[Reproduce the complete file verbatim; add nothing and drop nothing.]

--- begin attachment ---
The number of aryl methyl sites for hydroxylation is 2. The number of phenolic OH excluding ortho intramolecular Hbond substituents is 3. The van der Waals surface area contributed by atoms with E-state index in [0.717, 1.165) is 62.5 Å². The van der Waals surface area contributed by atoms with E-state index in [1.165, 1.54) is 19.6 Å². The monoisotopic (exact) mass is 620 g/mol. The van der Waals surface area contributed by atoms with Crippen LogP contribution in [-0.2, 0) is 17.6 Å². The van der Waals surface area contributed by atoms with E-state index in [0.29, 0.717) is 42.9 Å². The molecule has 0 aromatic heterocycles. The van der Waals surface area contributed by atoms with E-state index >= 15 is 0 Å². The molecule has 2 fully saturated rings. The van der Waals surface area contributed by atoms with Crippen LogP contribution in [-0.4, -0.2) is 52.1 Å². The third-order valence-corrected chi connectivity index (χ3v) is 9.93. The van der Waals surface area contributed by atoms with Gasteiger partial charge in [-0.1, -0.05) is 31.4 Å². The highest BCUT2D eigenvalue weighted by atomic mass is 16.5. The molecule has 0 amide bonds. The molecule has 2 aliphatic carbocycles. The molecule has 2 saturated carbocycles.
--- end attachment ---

The number of aryl methyl sites for hydroxylation is 2. The number of phenolic OH excluding ortho intramolecular Hbond substituents is 3. The van der Waals surface area contributed by atoms with E-state index in [0.717, 1.165) is 62.5 Å². The van der Waals surface area contributed by atoms with E-state index in [1.165, 1.54) is 19.6 Å². The monoisotopic (exact) mass is 620 g/mol. The van der Waals surface area contributed by atoms with Crippen LogP contribution in [-0.2, 0) is 17.6 Å². The van der Waals surface area contributed by atoms with E-state index in [0.29, 0.717) is 42.9 Å². The molecule has 0 aromatic heterocycles. The van der Waals surface area contributed by atoms with E-state index >= 15 is 0 Å². The molecule has 2 fully saturated rings. The van der Waals surface area contributed by atoms with Crippen LogP contribution in [-0.4, -0.2) is 52.1 Å². The third-order valence-corrected chi connectivity index (χ3v) is 9.93. The van der Waals surface area contributed by atoms with Gasteiger partial charge in [-0.1, -0.05) is 31.4 Å². The highest BCUT2D eigenvalue weighted by atomic mass is 16.5. The molecule has 0 amide bonds. The molecule has 2 aliphatic carbocycles. The molecule has 2 saturated carbocycles.